Decarbonising the construction industry

Decarbonising the construction industry can yield rewards.
Materials / October 26, 2023 1 minute 30 seconds Read
By MJ Woof
Reusing construction materials is one way to help reduce carbon emissions - image © courtesy of Mike Woof

Construction leaders are advising that data is the strongest ally in decarbonising the built environment.

While the UK Government may be watering down its efforts to reach net zero, the construction industry must not let up on its commitment to reduce its impact on climate change. That is the call to action from a consortium of leading organisations and professional bodies as it launches the ground-breaking Built Environment Carbon Database (BECD).

The project, which has been developed and funded by the Building Cost Information Service (BCIS) over the last three years, is free-to-access and is designed to become the main source of carbon estimating and benchmarking for the industry. The BECD steering group, which is responsible for its conceptual development, promotion and adoption, includes representatives from BCIS, RICS, The Carbon Trust, IStructE, BRE, CIOB, the Environment Agency, CIBSE, ICE, RIBA, the UK Green Building Council and ACE.

For James Fiske, BCIS CEO and chair of the steering group, the need to measure and report carbon data has reached a critical point. He said: “With the government U-turning on green commitments, there has never been a more important time for the UK construction industry to take leadership on reducing its carbon emissions.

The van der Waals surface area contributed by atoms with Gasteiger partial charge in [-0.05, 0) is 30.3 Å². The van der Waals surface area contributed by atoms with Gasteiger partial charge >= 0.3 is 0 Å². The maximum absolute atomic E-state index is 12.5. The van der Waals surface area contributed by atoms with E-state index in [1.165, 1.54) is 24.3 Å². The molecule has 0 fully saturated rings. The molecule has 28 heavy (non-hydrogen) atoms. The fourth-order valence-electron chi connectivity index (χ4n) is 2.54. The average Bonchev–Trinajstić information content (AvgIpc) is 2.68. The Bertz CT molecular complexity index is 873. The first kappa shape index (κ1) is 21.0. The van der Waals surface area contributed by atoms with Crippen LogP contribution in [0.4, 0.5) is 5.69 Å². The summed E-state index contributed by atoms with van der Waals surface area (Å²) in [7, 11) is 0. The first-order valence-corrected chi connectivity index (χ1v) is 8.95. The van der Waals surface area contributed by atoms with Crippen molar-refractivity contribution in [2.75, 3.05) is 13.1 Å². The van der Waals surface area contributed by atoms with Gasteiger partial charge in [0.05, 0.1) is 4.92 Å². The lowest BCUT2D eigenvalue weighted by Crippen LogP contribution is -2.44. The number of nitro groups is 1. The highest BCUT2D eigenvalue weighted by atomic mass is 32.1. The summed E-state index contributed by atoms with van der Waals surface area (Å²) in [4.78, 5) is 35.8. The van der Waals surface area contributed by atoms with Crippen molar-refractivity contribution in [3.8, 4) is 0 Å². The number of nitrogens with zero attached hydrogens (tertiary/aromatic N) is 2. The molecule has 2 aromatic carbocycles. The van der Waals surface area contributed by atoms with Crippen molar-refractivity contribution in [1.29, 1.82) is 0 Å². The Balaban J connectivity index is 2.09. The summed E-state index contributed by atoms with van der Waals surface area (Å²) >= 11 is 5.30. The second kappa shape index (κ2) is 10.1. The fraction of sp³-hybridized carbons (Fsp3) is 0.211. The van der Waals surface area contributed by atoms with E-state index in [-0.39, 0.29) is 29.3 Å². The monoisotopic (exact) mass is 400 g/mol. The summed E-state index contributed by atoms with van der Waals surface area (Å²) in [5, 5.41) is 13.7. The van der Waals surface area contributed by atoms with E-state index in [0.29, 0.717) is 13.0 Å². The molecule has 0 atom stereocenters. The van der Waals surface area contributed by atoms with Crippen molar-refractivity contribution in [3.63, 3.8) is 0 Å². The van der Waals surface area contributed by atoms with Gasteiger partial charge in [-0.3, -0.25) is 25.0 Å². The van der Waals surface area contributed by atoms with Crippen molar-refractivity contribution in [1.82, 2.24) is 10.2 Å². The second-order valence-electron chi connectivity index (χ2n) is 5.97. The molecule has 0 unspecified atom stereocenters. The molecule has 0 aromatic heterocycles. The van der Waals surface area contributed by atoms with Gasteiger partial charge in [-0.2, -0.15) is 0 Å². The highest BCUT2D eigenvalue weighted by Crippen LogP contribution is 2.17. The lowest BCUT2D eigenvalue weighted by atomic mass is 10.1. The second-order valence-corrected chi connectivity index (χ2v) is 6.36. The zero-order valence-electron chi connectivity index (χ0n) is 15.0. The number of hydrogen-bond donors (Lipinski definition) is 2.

“With the recently updated RICS Professional Standard on Whole Life Carbon Assessment, which gives consistency to measuring environmental impact and is the net zero building carbon standard, we have the framework in place for us to do this.

“The other important part of the jigsaw is the data. Unless we have easy access to accurate and consistent carbon emissions data, and a place where we can share learning and experience, we will never truly understand if we are making the right decisions.”

The built environment is responsible for almost 40% of greenhouse gas emissions globally, which means the construction industry’s role to play in addressing the climate emergency cannot be understated.

However, a lack of unity in how the industry approaches the problem is the greatest barrier to finding effective solutions. The collaborative nature of BECD, using a consistent methodology and it being accessible to all parts of the industry, has been fundamental.

Fiske said: “It has been a real joint industry effort, with all of the organisations and people who have generously given up their time through working groups or consultations, to get us to this point. The key now is that we push forward. If we are truly going to reduce our environmental impact, we need the industry to come together to share data and experience through BECD.”

Fabrizio Varriale, Place and Space Analyst at RICS, is chair of the BECD’s working groups, tasked with technical development of the database.

He said: “Poor data quality and the lack of standardisation and transparency in reporting practices are acknowledged as major barriers to a wider uptake of carbon assessments in the built environment.

“BECD aims to help the industry by providing a platform to report and retrieve the results of building carbon assessments.

“This will allow data sharing across the industry and the harmonisation of reporting practices in alignment with the RICS Professional Standard on Whole Life Carbon Assessment.

“Over time, the granularity of the project data collected through BECD will enable the industry to produce accurate benchmarks for specific project types and stages. BECD will also help professionals who are conducting carbon assessments by providing a uniform catalogue of product data, bringing together different sources of product life cycle assessments and environmental product declarations.”

Visit for more information about the database and the members of the steering and working groups. For more information about BCIS, visit the website at